This is another sampling of the more than 600 comments and questions I’ve responded to on the site (so far!). Please feel free to leave any follow-up questions here or on any of the hundreds of videos on the more than a thousand topics covered on NutritionFacts.org. And remember, there’s a new video posted every weekday, so to make sure you don’t miss any:
Veguyan asked on Dietary guidelines: pushback from the sugar, salt, and meat industries: Some people I know tell me that because they are not a Blood Type A, they need to eat meat or dairy or whatever; and I know people who claim that they were vegan for blah blah years and they almost died, and felt so much better after they started eating the meat or dairy or whatever again. I don’t know what to say to them.
I was just actually interviewed about D’Adamo’s Blood Type Diet astrology in the Chicago Tribune. Probably best summed up by a quote from a review published in the Journal of the Norwegian Medical Association: “The theories of D’Adamo must be viewed as lacking a scientific basis and should not be taken seriously….[H]ad D’Adamo been practicing in Norway, his practice would have been a violation of the so-called quack law….[I]t is difficult not to see the whole thing as a crass fraud.”
Nouh Alaoui said on Dietary Guidelines: progressing from pyramid to plate: Ohh my God, I didn’t see the small bottles of drugs! Very funny.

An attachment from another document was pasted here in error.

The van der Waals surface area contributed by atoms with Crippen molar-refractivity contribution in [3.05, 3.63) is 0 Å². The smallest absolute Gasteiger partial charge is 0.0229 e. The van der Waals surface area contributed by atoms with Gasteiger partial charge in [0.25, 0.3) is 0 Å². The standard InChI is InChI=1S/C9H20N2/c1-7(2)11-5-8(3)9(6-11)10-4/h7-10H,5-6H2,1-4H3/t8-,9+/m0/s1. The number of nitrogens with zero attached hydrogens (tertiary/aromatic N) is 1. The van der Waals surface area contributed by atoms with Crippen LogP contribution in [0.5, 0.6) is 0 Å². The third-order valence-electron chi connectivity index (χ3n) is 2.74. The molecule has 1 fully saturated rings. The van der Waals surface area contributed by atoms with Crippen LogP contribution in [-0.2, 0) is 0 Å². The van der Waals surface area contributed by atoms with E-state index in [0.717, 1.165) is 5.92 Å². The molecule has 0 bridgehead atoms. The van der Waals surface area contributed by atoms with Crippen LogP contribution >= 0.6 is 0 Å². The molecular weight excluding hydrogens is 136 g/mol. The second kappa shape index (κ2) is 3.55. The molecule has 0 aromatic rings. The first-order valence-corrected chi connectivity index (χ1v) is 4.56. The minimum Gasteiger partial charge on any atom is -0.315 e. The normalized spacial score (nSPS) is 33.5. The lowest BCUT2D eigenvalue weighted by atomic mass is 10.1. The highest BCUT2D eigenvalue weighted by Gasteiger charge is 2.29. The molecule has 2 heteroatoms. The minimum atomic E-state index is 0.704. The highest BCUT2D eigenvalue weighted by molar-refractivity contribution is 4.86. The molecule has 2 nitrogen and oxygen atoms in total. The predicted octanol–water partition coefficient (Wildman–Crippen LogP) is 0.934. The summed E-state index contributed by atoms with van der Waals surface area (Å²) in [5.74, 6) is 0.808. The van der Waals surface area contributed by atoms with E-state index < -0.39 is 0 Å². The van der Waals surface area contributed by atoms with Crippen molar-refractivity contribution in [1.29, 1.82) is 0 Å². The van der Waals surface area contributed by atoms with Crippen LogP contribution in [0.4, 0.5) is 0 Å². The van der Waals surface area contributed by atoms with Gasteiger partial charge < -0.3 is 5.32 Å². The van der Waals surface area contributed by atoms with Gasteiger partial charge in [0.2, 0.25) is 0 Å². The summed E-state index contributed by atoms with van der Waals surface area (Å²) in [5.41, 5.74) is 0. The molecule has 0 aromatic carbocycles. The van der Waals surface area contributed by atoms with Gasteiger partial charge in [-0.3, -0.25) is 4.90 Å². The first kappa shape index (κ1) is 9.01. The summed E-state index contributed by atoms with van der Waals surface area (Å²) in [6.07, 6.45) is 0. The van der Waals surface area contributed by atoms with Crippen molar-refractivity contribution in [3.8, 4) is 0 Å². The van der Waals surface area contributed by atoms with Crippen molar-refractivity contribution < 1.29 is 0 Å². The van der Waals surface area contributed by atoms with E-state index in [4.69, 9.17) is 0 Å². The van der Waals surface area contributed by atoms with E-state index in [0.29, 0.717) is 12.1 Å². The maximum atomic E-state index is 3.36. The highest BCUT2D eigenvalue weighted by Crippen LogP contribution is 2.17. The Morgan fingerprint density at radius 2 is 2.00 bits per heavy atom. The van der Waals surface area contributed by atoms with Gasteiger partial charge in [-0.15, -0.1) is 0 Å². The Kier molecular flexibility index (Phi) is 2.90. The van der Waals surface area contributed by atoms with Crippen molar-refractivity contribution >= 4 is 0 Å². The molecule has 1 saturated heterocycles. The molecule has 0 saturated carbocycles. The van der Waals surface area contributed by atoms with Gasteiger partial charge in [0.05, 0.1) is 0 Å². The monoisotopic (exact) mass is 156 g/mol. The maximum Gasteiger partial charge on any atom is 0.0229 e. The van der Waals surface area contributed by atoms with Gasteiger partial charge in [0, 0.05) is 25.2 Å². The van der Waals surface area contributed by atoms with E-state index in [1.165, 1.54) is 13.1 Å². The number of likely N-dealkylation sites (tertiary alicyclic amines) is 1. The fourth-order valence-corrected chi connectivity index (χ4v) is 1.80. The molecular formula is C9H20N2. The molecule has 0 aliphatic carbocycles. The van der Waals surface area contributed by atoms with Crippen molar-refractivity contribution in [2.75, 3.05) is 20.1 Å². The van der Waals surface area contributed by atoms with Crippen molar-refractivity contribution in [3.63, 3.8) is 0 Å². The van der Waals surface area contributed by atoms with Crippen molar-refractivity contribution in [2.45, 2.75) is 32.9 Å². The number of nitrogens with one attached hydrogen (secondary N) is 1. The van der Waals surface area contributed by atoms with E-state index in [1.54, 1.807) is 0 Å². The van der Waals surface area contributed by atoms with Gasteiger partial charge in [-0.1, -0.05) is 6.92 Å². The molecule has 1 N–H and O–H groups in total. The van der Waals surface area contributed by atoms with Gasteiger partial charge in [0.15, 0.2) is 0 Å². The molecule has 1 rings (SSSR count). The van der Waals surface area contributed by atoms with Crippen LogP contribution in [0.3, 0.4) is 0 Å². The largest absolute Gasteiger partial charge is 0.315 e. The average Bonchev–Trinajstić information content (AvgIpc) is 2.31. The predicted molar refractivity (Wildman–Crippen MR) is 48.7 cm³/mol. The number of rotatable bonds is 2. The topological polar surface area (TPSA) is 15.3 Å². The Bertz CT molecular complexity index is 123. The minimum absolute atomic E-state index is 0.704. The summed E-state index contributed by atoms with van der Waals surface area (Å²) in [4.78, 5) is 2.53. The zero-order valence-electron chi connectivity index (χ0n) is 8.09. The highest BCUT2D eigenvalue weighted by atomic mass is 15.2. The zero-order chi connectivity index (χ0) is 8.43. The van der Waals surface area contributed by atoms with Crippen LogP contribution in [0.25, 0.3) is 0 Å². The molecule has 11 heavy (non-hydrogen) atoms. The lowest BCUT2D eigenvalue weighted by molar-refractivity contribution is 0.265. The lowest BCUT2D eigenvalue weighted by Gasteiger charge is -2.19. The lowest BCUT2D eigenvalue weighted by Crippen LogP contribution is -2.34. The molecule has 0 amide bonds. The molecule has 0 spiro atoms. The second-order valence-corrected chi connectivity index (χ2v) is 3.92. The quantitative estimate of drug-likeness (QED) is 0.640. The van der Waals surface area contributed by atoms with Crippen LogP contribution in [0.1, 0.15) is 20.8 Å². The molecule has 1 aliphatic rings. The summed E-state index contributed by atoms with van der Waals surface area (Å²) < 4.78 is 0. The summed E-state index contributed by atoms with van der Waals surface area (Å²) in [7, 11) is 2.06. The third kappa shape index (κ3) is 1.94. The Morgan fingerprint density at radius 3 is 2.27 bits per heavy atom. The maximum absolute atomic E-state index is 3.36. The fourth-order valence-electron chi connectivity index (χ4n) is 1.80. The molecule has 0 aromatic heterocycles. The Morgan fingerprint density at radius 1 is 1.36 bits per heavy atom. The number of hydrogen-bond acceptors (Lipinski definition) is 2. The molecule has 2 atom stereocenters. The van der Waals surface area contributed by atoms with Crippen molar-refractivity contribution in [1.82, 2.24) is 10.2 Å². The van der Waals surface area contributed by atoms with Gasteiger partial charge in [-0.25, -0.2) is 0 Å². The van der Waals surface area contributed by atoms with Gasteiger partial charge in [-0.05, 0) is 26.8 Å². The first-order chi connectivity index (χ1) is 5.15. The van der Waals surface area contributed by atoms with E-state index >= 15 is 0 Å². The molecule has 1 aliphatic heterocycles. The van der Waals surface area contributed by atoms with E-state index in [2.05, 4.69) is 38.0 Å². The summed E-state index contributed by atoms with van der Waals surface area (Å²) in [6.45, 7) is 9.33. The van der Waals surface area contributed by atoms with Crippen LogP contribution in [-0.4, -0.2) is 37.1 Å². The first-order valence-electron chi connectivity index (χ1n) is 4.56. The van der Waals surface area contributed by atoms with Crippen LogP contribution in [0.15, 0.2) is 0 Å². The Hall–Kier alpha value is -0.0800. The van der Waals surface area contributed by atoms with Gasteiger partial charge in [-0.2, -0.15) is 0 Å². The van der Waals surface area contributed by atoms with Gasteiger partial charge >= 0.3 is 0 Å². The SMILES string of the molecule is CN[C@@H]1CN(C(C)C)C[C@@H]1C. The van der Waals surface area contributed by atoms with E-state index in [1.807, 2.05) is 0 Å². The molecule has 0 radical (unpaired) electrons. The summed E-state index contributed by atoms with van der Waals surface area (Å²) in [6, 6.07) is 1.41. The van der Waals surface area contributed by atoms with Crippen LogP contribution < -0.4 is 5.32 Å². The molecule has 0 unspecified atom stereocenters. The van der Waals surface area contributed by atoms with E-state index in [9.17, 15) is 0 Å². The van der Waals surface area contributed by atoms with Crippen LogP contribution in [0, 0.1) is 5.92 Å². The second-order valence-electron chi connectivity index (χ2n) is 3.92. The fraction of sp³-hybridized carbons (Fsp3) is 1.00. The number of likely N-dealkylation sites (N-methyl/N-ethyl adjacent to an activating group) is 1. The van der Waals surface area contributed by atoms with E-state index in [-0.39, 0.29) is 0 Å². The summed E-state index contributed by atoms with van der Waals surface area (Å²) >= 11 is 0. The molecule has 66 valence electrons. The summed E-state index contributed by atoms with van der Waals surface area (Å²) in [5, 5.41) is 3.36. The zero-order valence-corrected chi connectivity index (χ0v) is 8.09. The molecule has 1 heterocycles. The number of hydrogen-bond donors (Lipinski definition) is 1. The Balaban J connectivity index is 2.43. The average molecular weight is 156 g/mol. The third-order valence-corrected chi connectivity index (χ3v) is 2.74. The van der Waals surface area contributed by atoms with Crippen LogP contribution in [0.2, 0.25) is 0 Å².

If anybody missed the Pyramid to Plate video, you've got to see it. I caught the weirdest thing in a USDA infomercial.
vetstud asked on Oxalates in cinnamon: I just had a kidney stone and really don’t want to have another one. I looked online and there are conflicting things about what I should eat to prevent a recurrence. What is the best diet?
I'm going to assume you have what's called idiopathic calcium nephrolithiasis (but if you can actually catch a stone and have it analyzed, your physician can make more specific recommendations). ICN, the formation of calcium oxalate stones (sometimes mixed with calcium phosphate), accounts for about 80% of cases (though you should see your physician to rule out a variety of hereditary and acquired diseases that can cause those in the 20%).
The most important thing folks with ICN can do is drink lots of water, at least 2 liters a day, to dilute the concentration of calcium, oxalate, and uric acid in your urine to decrease the likelihood of stone formation and flush away seeding crystals. Water's probably the best, but if you are going to drink other liquids, OJ is preferable to grapefruit juice, apple juice, and tea.
In terms of food, according to the latest review on the subject, the most important thing is to reduce meat consumption (vegetarians may have only half the kidney stone risk). The reasons given why animal proteins are bad is because of hypercalciuria, hyperoxaluria, hyperuricosuria, hypocitraturia, and the acidification of the urine. You should also cut down on salt, and the more fruits and vegetables the better--they tend to have a high water, potassium, and magnesium content; a low sodium chloride content; and a high urine alkalinization power because of the presence of bicarbonate and citrate. I would warn against megadosing with vitamin C (as you'll see across the internet) as this may exacerbate stone formation.